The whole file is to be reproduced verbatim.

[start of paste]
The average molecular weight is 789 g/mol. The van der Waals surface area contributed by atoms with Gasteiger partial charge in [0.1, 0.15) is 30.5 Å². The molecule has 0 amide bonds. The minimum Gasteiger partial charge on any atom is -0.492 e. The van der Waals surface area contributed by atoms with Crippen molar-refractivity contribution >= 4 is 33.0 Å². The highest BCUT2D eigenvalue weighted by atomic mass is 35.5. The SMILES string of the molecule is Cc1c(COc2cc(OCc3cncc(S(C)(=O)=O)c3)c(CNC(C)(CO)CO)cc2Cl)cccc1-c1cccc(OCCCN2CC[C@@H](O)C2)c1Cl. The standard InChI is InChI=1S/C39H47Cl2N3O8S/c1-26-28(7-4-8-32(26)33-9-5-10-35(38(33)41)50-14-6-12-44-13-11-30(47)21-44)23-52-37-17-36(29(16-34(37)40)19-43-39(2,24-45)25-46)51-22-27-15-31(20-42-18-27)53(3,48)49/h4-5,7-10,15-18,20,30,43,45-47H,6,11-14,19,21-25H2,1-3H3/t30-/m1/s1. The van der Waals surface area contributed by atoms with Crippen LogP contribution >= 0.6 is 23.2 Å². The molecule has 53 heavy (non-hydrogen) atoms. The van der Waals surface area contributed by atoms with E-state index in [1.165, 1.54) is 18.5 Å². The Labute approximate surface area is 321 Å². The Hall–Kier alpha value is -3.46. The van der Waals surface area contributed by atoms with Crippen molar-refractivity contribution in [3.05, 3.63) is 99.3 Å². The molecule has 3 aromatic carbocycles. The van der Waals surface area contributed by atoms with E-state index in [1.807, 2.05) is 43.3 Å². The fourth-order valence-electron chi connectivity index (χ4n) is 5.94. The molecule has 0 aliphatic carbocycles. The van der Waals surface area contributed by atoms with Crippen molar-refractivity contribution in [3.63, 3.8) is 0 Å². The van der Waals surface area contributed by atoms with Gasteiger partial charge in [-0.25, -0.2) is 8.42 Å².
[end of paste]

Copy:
The average molecular weight is 789 g/mol. The van der Waals surface area contributed by atoms with Gasteiger partial charge in [0.1, 0.15) is 30.5 Å². The molecule has 0 amide bonds. The minimum Gasteiger partial charge on any atom is -0.492 e. The van der Waals surface area contributed by atoms with Crippen molar-refractivity contribution >= 4 is 33.0 Å². The highest BCUT2D eigenvalue weighted by atomic mass is 35.5. The SMILES string of the molecule is Cc1c(COc2cc(OCc3cncc(S(C)(=O)=O)c3)c(CNC(C)(CO)CO)cc2Cl)cccc1-c1cccc(OCCCN2CC[C@@H](O)C2)c1Cl. The standard InChI is InChI=1S/C39H47Cl2N3O8S/c1-26-28(7-4-8-32(26)33-9-5-10-35(38(33)41)50-14-6-12-44-13-11-30(47)21-44)23-52-37-17-36(29(16-34(37)40)19-43-39(2,24-45)25-46)51-22-27-15-31(20-42-18-27)53(3,48)49/h4-5,7-10,15-18,20,30,43,45-47H,6,11-14,19,21-25H2,1-3H3/t30-/m1/s1. The van der Waals surface area contributed by atoms with Crippen LogP contribution >= 0.6 is 23.2 Å². The molecule has 53 heavy (non-hydrogen) atoms. The van der Waals surface area contributed by atoms with E-state index in [1.165, 1.54) is 18.5 Å². The Labute approximate surface area is 321 Å². The Hall–Kier alpha value is -3.46. The van der Waals surface area contributed by atoms with Crippen molar-refractivity contribution in [3.05, 3.63) is 99.3 Å². The molecule has 3 aromatic carbocycles. The van der Waals surface area contributed by atoms with E-state index in [1.807, 2.05) is 43.3 Å². The fourth-order valence-electron chi connectivity index (χ4n) is 5.94. The molecule has 0 aliphatic carbocycles. The van der Waals surface area contributed by atoms with Crippen molar-refractivity contribution in [3.63, 3.8) is 0 Å². The van der Waals surface area contributed by atoms with Gasteiger partial charge in [-0.25, -0.2) is 8.42 Å².